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Nobel Center

David Chipperfield Architects Berlin won the design competition for the Nobel Center in March 2014. The Nobel Center, which will be built on Blasieholmen peninsula in the heart of Stockholm, Sweden, will not only permanently host the Nobel Prize ceremony currently being held in December every year at the Stockholm Concert Hall, but will also house the Nobel museum and the Nobel Foundation offices.

The Nobel Foundation and the City of Stockholm came to an agreement to develop the Nobel Center building in December 2011. 142 architects entered the international architectural competition in June 2013, 11 of which were shortlisted in November 2013. Three of them proceeded to the second phase competition held earlier this year.

Ground breaking on the SEK1.2bn ($183m) project is expected in 2015, while inauguration is scheduled for the end of 2018.

Project background and site details

The Nobel Museum was established in temporary premises in Stockholm’s Old Town Gamla Stan in 2001 and the Nobel Peace Center was built in Oslo in 2005.

The Nobel Foundation planned to have a dedicated building for presenting Nobel Laureates and their achievements in the field of science, culture and humanity to the public ever since it was established in 1900. It stepped up discussions with the Swedish government and the City of Stockholm for identifying a suitable location for the Nobel Center building in early 1990s.

"The Center will host the Nobel Prize ceremony, as well as house the Nobel museum and the Nobel Foundation offices."

The foundation established a limited liability company called Nobelhuset in 2012 to execute the project at a historical port and shipyard area at the tip of Blasieholmen peninsula.

The City of Stockholm allocated the Blasieholmen site to Nobelhuset in August 2012. The site is surrounded by Baltic Sea waters and located near some of the city’s main museums and landmarks, including the city’s Nationalmuseum.

In June 2013, Nobelhuset received SEK800m ($122m) of funding from two Swedish foundations, the Erling-Persson Family Foundation and the Knut and Alice Wallenberg Foundation, leading to the start of the architectural competition.

The Swedish Government also plans to contribute SEK30m ($4.5m) annually to support the new Nobel Center’s operations.

Structure, design and layout of the Nobel Center

The Nobel Center will be built over a gross area of 25,000m², of which 13,150m² will be a programme area and 4,300m² for utilities and parking.

The building, the front of which faces the Nybroviken bay and is integrated with the existing national museum park Museiparken, is designed to be a natural space characterised by openness and transparency.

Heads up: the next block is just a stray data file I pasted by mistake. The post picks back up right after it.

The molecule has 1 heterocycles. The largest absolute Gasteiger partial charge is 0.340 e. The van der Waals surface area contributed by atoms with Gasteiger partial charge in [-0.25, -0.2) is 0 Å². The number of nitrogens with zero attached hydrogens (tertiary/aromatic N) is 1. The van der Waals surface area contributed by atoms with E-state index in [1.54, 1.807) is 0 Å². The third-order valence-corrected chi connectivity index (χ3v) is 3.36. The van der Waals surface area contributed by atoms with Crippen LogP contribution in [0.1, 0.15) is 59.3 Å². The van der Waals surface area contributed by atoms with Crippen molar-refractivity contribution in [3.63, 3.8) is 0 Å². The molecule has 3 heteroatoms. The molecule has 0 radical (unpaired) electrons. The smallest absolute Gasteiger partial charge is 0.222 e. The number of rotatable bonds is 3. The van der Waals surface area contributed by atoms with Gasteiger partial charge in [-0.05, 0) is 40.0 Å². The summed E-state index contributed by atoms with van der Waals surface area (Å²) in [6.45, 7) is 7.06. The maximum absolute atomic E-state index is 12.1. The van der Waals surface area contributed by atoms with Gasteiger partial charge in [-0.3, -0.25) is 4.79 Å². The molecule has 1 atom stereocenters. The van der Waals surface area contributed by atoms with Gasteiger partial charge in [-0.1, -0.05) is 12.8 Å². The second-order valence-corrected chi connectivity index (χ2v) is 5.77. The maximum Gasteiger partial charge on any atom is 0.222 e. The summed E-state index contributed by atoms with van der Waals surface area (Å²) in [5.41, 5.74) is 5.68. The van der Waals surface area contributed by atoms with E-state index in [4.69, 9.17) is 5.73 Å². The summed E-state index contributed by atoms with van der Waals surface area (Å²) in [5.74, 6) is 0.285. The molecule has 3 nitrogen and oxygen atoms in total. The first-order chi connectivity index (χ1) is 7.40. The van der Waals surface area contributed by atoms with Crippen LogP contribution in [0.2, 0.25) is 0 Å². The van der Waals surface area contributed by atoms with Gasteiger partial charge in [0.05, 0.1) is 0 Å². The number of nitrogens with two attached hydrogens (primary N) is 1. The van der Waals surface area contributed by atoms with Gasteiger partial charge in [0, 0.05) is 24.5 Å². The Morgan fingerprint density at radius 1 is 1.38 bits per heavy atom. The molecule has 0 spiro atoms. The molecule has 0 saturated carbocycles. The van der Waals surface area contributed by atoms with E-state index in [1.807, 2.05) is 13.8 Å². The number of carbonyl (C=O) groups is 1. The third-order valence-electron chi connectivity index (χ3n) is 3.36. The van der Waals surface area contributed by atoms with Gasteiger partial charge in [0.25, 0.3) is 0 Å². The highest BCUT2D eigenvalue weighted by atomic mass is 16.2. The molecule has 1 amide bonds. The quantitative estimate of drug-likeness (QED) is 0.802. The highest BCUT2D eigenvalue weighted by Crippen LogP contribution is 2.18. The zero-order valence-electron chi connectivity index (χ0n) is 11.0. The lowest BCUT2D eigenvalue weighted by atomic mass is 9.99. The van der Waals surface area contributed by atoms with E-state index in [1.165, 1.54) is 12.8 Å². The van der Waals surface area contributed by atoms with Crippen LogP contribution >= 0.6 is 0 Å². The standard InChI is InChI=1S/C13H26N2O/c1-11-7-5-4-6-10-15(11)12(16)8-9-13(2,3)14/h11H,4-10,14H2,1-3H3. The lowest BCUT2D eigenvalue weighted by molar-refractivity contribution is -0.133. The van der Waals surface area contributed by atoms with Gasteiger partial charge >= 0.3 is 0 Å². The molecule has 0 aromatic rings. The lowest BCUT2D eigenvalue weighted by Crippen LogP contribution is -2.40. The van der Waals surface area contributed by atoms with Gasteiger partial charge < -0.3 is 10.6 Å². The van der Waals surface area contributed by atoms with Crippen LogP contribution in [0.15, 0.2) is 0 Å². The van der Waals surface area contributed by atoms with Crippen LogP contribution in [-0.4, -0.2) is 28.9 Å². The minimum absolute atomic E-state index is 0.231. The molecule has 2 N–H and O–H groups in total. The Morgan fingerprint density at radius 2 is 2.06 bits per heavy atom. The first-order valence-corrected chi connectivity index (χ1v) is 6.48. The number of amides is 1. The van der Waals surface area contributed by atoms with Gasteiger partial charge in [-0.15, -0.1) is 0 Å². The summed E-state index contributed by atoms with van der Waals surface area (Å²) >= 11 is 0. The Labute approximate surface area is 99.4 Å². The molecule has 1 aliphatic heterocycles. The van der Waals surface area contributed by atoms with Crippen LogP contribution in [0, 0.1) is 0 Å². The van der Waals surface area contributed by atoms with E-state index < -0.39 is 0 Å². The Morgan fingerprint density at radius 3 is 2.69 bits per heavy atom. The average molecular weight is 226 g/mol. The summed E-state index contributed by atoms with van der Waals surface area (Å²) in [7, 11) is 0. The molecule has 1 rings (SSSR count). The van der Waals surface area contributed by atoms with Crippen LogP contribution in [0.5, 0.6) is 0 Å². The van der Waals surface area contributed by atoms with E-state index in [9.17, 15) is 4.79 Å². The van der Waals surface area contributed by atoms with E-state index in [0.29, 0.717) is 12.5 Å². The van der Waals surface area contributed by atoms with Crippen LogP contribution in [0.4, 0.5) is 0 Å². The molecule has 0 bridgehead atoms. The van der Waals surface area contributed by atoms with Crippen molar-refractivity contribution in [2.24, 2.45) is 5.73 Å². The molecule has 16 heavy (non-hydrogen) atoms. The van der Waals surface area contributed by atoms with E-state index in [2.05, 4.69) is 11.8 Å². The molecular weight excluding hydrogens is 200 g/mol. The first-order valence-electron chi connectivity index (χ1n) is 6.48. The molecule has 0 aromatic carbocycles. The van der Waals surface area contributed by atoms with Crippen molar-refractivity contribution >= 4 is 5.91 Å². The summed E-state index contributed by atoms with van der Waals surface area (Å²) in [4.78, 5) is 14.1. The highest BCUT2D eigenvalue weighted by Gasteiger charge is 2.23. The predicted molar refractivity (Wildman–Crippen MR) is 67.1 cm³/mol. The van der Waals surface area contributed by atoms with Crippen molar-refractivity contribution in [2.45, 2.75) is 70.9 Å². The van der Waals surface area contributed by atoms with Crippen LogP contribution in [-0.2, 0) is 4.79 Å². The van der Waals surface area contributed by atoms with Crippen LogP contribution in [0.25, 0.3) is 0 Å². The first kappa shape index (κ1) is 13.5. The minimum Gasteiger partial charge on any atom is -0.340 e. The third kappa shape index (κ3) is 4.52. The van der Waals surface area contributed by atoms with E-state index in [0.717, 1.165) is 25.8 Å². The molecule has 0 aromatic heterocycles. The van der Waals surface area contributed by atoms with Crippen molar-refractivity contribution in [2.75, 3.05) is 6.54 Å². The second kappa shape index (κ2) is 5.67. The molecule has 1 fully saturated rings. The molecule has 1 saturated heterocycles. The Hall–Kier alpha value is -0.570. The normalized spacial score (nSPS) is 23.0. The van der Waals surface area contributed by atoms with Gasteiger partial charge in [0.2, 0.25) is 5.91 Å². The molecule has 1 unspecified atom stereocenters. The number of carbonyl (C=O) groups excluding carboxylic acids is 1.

A new 5,000m² (53,820ft²) cultural centre and library is set to be built in the Swedish city of Karlshamn.

The three-part structure, consisting of base, middle and top sections, is designed to broadly resemble the traditional architectural pattern found in Stockholm’s masonry buildings while retaining its distinctive identity as a stand-alone building.

The building will be slim with moderate footprint and its facade will comprise of shining vertical brass elements and glass, glimmering the classic ethos attributed to the prestigious Nobel Prize.

The building will house an iconic auditorium called ‘Nobelsalen’ and a museum along with other facilities under one roof. A new garden called ‘Nobel Tradgard’ will be developed on the southern side of the building.

The design includes an open ground floor with entrances in three directions. A public path circulating across the building starts from the squire-sized entry hall on the ground floor to the auditorium located on top of the building. The museum activities, conference halls and office rooms are located on either sides of the circulatory way.


The Nobel Center building, based on the Kyoto pyramid principle, is designed for low energy usage. The building materials to be used in the construction will be carefully chosen to ensure minimal environmental impact.

A new home for the Nobel Prize award ceremony

The building’s auditorium, which will be used for the Nobel Prize award ceremony, will accommodate up to 1,400 seated guests and will feature a stage up to 20m wide.

In addition to accommodating other associated activities of the Nobel Foundation, the building will also provide a public space for various exhibitions, educational activities, events and meetings.

A library, a 175-seat restaurant, and a 100-seat café with a bar and a shop will also be housed inside the building. The lobby for the conference area can accommodate up to 300 guests during the break time of meetings and conferences.

The building will offer parking space for more than 150 cars and 150 bicycles.